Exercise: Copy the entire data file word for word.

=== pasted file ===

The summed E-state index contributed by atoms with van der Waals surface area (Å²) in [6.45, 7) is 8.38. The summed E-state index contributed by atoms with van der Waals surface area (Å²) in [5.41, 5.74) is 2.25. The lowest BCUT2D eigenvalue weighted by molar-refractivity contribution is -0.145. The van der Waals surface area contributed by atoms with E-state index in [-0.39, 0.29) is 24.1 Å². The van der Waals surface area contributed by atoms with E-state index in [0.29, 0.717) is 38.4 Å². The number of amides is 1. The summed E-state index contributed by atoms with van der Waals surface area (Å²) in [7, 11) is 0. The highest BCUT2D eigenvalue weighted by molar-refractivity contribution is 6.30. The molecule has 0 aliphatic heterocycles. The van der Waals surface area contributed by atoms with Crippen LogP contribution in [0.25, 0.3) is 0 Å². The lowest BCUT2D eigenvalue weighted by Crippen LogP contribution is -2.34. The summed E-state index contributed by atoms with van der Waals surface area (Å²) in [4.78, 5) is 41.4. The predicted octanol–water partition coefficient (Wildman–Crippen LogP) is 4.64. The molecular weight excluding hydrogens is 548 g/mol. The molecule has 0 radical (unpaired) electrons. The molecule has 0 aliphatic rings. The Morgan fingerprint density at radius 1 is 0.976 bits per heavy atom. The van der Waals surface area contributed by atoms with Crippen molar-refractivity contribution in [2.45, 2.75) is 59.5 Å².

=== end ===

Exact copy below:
The summed E-state index contributed by atoms with van der Waals surface area (Å²) in [6.45, 7) is 8.38. The summed E-state index contributed by atoms with van der Waals surface area (Å²) in [5.41, 5.74) is 2.25. The lowest BCUT2D eigenvalue weighted by molar-refractivity contribution is -0.145. The van der Waals surface area contributed by atoms with E-state index in [-0.39, 0.29) is 24.1 Å². The van der Waals surface area contributed by atoms with E-state index in [0.29, 0.717) is 38.4 Å². The number of amides is 1. The summed E-state index contributed by atoms with van der Waals surface area (Å²) in [7, 11) is 0. The highest BCUT2D eigenvalue weighted by molar-refractivity contribution is 6.30. The molecule has 0 aliphatic heterocycles. The van der Waals surface area contributed by atoms with Crippen LogP contribution in [0.25, 0.3) is 0 Å². The lowest BCUT2D eigenvalue weighted by Crippen LogP contribution is -2.34. The summed E-state index contributed by atoms with van der Waals surface area (Å²) in [4.78, 5) is 41.4. The predicted octanol–water partition coefficient (Wildman–Crippen LogP) is 4.64. The molecular weight excluding hydrogens is 548 g/mol. The molecule has 0 radical (unpaired) electrons. The molecule has 0 aliphatic rings. The Morgan fingerprint density at radius 1 is 0.976 bits per heavy atom. The van der Waals surface area contributed by atoms with Crippen molar-refractivity contribution in [2.45, 2.75) is 59.5 Å².